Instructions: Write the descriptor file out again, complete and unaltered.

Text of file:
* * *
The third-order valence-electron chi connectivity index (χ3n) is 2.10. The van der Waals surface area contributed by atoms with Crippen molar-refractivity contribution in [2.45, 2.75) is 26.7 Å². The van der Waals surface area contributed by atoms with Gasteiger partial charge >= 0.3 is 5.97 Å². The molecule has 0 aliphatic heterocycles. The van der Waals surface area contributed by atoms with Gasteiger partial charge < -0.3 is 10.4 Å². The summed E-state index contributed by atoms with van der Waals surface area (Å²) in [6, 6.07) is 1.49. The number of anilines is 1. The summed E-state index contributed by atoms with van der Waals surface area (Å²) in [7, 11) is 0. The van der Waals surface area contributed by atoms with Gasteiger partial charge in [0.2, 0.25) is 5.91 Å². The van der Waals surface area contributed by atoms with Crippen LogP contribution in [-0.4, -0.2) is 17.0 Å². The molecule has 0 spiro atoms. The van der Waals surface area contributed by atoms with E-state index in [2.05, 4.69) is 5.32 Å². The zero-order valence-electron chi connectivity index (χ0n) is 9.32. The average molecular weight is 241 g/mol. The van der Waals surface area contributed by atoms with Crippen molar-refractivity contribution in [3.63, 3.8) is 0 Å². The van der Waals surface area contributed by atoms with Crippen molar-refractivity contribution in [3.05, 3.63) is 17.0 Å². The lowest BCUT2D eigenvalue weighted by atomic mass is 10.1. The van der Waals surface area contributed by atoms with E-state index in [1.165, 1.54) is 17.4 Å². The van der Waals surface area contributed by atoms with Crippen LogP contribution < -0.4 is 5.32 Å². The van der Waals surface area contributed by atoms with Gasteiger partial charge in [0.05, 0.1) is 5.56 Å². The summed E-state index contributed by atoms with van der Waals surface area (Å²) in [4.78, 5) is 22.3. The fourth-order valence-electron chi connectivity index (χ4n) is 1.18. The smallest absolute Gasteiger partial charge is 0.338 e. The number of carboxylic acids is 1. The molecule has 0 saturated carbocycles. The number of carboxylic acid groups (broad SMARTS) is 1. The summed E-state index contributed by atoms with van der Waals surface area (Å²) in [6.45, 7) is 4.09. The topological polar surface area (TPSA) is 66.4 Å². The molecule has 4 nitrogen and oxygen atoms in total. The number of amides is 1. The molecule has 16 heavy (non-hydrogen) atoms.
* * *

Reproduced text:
The third-order valence-electron chi connectivity index (χ3n) is 2.10. The van der Waals surface area contributed by atoms with Crippen molar-refractivity contribution in [2.45, 2.75) is 26.7 Å². The van der Waals surface area contributed by atoms with Gasteiger partial charge >= 0.3 is 5.97 Å². The molecule has 0 aliphatic heterocycles. The van der Waals surface area contributed by atoms with Gasteiger partial charge < -0.3 is 10.4 Å². The summed E-state index contributed by atoms with van der Waals surface area (Å²) in [6, 6.07) is 1.49. The number of anilines is 1. The summed E-state index contributed by atoms with van der Waals surface area (Å²) in [7, 11) is 0. The van der Waals surface area contributed by atoms with Gasteiger partial charge in [0.2, 0.25) is 5.91 Å². The van der Waals surface area contributed by atoms with Crippen LogP contribution in [-0.4, -0.2) is 17.0 Å². The molecule has 0 spiro atoms. The van der Waals surface area contributed by atoms with E-state index in [2.05, 4.69) is 5.32 Å². The zero-order valence-electron chi connectivity index (χ0n) is 9.32. The average molecular weight is 241 g/mol. The van der Waals surface area contributed by atoms with Crippen molar-refractivity contribution in [3.63, 3.8) is 0 Å². The van der Waals surface area contributed by atoms with Crippen molar-refractivity contribution in [3.05, 3.63) is 17.0 Å². The lowest BCUT2D eigenvalue weighted by atomic mass is 10.1. The van der Waals surface area contributed by atoms with E-state index in [1.165, 1.54) is 17.4 Å². The van der Waals surface area contributed by atoms with Crippen LogP contribution < -0.4 is 5.32 Å². The van der Waals surface area contributed by atoms with Gasteiger partial charge in [0.05, 0.1) is 5.56 Å². The summed E-state index contributed by atoms with van der Waals surface area (Å²) in [4.78, 5) is 22.3. The fourth-order valence-electron chi connectivity index (χ4n) is 1.18. The smallest absolute Gasteiger partial charge is 0.338 e. The number of carboxylic acids is 1. The molecule has 0 saturated carbocycles. The number of carboxylic acid groups (broad SMARTS) is 1. The summed E-state index contributed by atoms with van der Waals surface area (Å²) in [6.45, 7) is 4.09. The topological polar surface area (TPSA) is 66.4 Å². The molecule has 4 nitrogen and oxygen atoms in total. The number of amides is 1. The molecule has 16 heavy (non-hydrogen) atoms.